History of the IBEW

Henry Miller, an Electrical Lineman, sought to have representation for electricians on the job. They were overwhelmingly working long hours and in unsafe conditions. Mr. Miller, along with other labor activists and like-minded electricians, laid the groundwork for the IBEW and to this day, he has been an inspiration for all who have been or will be IBEW members. Mr. Miller tragically passed away on the job, but his legacy and the union he and other electricians founded still soldiers on today.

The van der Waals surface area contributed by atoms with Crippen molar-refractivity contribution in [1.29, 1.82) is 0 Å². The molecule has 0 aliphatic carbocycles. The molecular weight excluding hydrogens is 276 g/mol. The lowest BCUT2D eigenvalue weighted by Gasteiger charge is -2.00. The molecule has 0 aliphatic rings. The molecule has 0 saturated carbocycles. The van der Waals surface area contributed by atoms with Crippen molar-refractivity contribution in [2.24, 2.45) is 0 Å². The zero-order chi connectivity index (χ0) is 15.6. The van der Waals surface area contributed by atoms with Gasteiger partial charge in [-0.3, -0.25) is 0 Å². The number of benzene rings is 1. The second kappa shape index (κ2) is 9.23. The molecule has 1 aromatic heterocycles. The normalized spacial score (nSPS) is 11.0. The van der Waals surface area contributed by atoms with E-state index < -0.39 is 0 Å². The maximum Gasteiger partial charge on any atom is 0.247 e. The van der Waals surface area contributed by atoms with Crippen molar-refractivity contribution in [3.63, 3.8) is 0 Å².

Organized in 1890 In St. Louis, Missouri as The Electrical Wireman and Linemans’ Union No. 5221, The International Brotherhood of ¬†Electrical Workers became a national labor union and AFL-CIO affiliate on November 1st,1891. Since then, the IBEW has consistently been the largest and loudest voice representing the interests of electrical workers throughout the USA, Canada, and across the globe. Besides representing electricians of all stripes, the IBEW has been active in promoting an apprenticeship program to give anyone wanting to learn the trade a good education and experience in the field. Current membership stands at 750,000.

 

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